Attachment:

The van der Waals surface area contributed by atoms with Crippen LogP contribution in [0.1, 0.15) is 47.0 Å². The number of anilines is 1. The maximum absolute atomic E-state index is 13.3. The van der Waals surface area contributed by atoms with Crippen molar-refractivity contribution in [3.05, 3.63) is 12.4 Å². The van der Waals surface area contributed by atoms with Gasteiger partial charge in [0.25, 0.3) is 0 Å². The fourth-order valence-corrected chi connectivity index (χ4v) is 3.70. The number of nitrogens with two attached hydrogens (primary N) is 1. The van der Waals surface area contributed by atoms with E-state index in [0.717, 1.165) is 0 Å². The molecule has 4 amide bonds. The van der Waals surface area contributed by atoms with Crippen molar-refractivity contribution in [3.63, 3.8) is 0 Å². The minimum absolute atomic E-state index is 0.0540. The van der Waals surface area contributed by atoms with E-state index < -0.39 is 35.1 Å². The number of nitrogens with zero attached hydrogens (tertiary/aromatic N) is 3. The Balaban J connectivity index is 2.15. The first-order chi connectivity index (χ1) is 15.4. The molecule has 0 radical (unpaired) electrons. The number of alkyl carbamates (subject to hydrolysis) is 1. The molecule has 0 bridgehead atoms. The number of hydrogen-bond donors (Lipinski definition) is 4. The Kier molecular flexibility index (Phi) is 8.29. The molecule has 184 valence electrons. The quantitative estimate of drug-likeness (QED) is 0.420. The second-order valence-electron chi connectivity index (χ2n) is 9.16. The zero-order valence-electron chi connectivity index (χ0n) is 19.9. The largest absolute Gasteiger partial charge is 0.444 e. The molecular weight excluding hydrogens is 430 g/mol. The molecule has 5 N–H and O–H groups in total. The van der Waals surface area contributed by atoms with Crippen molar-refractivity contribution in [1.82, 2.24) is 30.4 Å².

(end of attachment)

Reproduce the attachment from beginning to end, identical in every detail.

The van der Waals surface area contributed by atoms with Crippen LogP contribution in [0.1, 0.15) is 47.0 Å². The number of anilines is 1. The maximum absolute atomic E-state index is 13.3. The van der Waals surface area contributed by atoms with Crippen molar-refractivity contribution in [3.05, 3.63) is 12.4 Å². The van der Waals surface area contributed by atoms with Gasteiger partial charge in [0.25, 0.3) is 0 Å². The fourth-order valence-corrected chi connectivity index (χ4v) is 3.70. The number of nitrogens with two attached hydrogens (primary N) is 1. The van der Waals surface area contributed by atoms with E-state index in [0.717, 1.165) is 0 Å². The molecule has 4 amide bonds. The van der Waals surface area contributed by atoms with Crippen molar-refractivity contribution in [3.63, 3.8) is 0 Å². The minimum absolute atomic E-state index is 0.0540. The van der Waals surface area contributed by atoms with E-state index < -0.39 is 35.1 Å². The number of nitrogens with zero attached hydrogens (tertiary/aromatic N) is 3. The Balaban J connectivity index is 2.15. The first-order chi connectivity index (χ1) is 15.4. The molecule has 0 radical (unpaired) electrons. The number of alkyl carbamates (subject to hydrolysis) is 1. The molecule has 0 bridgehead atoms. The number of hydrogen-bond donors (Lipinski definition) is 4. The Kier molecular flexibility index (Phi) is 8.29. The molecule has 184 valence electrons. The quantitative estimate of drug-likeness (QED) is 0.420. The second-order valence-electron chi connectivity index (χ2n) is 9.16. The zero-order valence-electron chi connectivity index (χ0n) is 19.9. The largest absolute Gasteiger partial charge is 0.444 e. The molecular weight excluding hydrogens is 430 g/mol. The molecule has 5 N–H and O–H groups in total. The van der Waals surface area contributed by atoms with Crippen molar-refractivity contribution in [1.82, 2.24) is 30.4 Å².